It seems that Omega had been instructed to assemble a clock with only three digits as a four-digit score was considered impossible. So when all the judges awarded Nadia Comaneci all 10s … well, you get it.

She would earn a 10.00 six more times. And since the minimum age limit to compete is now 16, it appears she has a few records that will never be equaled.

Jim O'NielIntelligent Collector blogger JIM O’NEAL is an avid collector and history buff. He is President and CEO of Frito-Lay International [retired] and earlier served as Chairman and CEO of PepsiCo Restaurants International [KFC Pizza Hut and Taco Bell].

Jack Johnson at the Center of 1910’s Sports Spectacle

1910 Jack Johnson vs. Jim Jeffries Dana Postcards Lot of 118
A group of 118 postcards from the 1910 Jack Johnson vs. Jim Jeffries match sold for $6,572.50 at an October 2006 Heritage auction.

By Jim O’Neal

On the Fourth of July in 1910, the sleepy little frontier town of Reno, Nev., became the setting for a dramatic sporting event that riveted the nation. “Reno Now Center of the Universe” read the headline in the Chicago Tribune. John Arthur “Jack” Johnson, the first black boxing heavyweight champion of the world, was going to fight James Jackson Jeffries for the title.

Jim “The Boilermaker” Jeffries had retired as undefeated champion six years earlier and he had been lured back into the ring to prove that the Johnson championship was a fluke and white boxers were still the best in the world. Emotions were running high and Jeffries was being billed as the “Great White Hope” to restore white pride.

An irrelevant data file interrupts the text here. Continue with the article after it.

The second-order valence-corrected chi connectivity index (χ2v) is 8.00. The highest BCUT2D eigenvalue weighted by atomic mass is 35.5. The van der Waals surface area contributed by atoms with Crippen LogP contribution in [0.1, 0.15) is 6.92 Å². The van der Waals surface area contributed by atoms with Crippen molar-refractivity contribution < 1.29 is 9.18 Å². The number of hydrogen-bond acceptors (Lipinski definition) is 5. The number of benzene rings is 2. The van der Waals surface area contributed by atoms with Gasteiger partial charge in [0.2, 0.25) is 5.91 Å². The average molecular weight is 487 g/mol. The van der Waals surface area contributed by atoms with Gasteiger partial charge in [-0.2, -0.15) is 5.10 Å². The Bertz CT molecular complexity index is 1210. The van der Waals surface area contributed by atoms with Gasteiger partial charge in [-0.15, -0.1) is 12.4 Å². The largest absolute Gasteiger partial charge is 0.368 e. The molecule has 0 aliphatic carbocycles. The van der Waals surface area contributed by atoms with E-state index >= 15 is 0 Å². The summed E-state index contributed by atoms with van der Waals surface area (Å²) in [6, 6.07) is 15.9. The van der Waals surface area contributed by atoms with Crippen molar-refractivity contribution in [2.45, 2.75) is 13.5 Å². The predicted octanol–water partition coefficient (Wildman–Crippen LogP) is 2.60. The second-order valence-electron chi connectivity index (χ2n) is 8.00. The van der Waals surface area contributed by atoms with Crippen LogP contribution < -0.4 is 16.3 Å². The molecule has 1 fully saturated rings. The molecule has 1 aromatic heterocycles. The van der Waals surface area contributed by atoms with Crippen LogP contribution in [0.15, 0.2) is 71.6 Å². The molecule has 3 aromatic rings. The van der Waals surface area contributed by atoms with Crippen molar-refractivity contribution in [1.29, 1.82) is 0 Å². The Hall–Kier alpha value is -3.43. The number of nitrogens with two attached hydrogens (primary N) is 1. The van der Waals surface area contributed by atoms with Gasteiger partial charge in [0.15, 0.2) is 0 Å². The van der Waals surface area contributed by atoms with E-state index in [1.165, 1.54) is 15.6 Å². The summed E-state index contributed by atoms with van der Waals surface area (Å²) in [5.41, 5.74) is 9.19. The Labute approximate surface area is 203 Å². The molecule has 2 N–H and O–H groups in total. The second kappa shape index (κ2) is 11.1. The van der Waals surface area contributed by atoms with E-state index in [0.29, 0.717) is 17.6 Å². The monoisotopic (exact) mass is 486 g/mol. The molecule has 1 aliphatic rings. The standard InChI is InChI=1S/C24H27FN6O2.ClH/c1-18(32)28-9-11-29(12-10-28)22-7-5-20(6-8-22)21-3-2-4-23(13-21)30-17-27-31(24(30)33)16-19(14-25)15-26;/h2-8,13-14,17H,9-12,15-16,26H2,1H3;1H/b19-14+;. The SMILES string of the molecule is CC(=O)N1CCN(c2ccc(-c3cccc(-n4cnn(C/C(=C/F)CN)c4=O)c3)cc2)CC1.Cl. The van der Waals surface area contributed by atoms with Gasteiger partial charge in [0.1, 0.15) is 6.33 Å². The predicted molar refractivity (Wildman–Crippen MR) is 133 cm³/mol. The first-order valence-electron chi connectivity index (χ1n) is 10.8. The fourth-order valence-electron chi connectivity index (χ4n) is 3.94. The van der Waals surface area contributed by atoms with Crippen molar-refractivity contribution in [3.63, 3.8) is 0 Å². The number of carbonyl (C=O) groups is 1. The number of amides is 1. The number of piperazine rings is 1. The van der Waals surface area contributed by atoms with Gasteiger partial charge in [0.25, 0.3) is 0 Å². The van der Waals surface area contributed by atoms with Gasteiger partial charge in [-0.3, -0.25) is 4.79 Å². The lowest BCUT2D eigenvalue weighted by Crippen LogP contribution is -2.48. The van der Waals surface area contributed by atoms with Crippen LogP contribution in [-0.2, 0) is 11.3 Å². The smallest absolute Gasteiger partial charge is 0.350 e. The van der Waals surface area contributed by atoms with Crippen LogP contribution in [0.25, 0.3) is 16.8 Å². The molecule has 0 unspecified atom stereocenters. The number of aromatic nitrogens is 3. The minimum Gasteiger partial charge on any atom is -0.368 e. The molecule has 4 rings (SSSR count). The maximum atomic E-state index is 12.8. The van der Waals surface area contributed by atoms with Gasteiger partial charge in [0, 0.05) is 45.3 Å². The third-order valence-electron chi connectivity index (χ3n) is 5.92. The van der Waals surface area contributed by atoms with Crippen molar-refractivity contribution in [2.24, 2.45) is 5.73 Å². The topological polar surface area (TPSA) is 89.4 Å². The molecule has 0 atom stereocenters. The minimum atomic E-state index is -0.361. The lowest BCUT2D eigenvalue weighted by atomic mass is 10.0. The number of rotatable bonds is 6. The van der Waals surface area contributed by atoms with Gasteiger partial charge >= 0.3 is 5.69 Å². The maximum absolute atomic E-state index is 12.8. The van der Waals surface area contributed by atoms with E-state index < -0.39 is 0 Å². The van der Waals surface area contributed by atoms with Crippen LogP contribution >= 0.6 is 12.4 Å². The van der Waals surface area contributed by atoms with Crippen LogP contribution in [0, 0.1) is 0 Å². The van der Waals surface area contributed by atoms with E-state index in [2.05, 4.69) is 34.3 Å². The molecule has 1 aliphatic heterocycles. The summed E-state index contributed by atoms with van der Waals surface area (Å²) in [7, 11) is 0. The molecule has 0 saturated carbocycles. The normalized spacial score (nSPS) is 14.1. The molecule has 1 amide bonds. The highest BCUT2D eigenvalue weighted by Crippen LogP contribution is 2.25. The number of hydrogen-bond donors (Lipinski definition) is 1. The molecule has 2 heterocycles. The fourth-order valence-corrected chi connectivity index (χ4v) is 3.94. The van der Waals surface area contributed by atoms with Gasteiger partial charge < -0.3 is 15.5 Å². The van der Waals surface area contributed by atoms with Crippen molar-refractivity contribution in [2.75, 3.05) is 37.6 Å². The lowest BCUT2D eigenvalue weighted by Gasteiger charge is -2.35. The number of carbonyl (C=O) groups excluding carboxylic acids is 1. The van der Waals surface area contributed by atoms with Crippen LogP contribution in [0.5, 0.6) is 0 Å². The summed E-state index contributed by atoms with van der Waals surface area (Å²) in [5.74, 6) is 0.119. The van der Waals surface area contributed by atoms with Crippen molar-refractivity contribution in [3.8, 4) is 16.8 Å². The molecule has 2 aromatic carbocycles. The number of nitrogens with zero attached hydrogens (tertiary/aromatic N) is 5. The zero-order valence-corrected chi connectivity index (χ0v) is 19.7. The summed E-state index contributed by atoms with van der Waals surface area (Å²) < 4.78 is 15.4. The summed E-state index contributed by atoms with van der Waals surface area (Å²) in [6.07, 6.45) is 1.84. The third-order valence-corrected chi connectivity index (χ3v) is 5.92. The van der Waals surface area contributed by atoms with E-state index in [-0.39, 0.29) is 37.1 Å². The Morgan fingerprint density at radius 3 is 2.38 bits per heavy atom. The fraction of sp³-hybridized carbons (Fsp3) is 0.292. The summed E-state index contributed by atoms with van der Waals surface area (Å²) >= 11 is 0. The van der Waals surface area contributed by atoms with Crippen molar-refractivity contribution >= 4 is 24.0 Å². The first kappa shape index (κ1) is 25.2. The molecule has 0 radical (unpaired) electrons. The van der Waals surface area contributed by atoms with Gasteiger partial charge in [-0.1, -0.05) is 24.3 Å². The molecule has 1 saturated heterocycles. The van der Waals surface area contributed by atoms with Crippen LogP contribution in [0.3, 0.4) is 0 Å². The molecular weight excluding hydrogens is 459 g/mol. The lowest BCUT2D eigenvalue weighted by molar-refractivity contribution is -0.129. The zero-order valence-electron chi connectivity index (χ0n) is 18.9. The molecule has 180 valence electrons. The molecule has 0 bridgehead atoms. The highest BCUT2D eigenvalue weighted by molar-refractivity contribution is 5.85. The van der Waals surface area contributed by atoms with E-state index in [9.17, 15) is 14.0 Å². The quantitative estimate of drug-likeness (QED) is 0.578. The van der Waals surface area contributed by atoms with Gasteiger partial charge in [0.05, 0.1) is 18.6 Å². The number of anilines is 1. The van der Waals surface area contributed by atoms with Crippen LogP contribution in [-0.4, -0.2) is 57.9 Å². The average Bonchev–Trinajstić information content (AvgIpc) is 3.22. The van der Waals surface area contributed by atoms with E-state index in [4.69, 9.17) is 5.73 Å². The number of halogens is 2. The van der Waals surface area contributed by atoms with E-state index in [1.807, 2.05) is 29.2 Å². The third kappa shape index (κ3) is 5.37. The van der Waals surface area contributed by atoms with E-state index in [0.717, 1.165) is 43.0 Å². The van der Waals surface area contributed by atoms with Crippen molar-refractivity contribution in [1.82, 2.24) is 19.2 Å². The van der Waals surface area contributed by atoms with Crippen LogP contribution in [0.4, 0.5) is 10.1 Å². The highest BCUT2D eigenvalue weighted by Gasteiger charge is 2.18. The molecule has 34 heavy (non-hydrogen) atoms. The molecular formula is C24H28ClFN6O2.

What many didn’t know was that Jeffries was about 130 pounds overweight despite working on his alfalfa farm, and Johnson was the epitome of a world-class athlete in prime condition. There was so much hype that it was estimated over $3 million would be wagered.

The stage for the bout had been set two years earlier when Johnson had defeated Tommy Burns in Australia, prompting calls for Jeffries to restore the indignity suffered by the white race. Since then, Johnson had further alienated whites with his flashy manner, strutting confidence, lavish spending and cavorting with women. Novelist and journalist Jack London wrote several articles trying to coach Jeffries out of retirement with a rallying cry of “Jeff, it’s up to you!”

Some 20,000 people crowded into the arena for “The Fight of the Century” and most of them were Jeffries fans. When Johnson entered the ring first (it was a superstition), he was wearing a gray business suit over his boxing trunks, with an aide shielding him from the blinding 110-degree sun with a 5-foot-round paper shade. According to The New York Times the crowd gasped when he stripped to his fighting attire.

The Great White Hope (20th Century Fox, 1970). Lobby Card
James Earl Jones and Jane Alexander starred in the 1970 film The Great White Hope.

Tex Rickard, the legendary boxing promoter, ended up being the referee after failing to recruit President William Howard Taft or writer Sir Arthur Conan Doyle. In the end, it mattered not. Johnson scored a 15-round TKO that some say was over as early as Round 4 and the balance was just showboating punishment.

Later, Johnson was sentenced to jail by Judge Kenesaw Mountain Landis (future baseball commissioner) for violations of the Mann Act (“transporting women across state lines for immoral purposes”). He served a year or so and resumed his lifestyle as before, unrepentant or apologetic.

A fictionalized version of his life was the 1970 film The Great White Hope, with James Earl Jones and Jane Alexander, both of whom were nominated for Oscars.

Jim O'NielIntelligent Collector blogger JIM O’NEAL is an avid collector and history buff. He is President and CEO of Frito-Lay International [retired] and earlier served as Chairman and CEO of PepsiCo Restaurants International [KFC Pizza Hut and Taco Bell].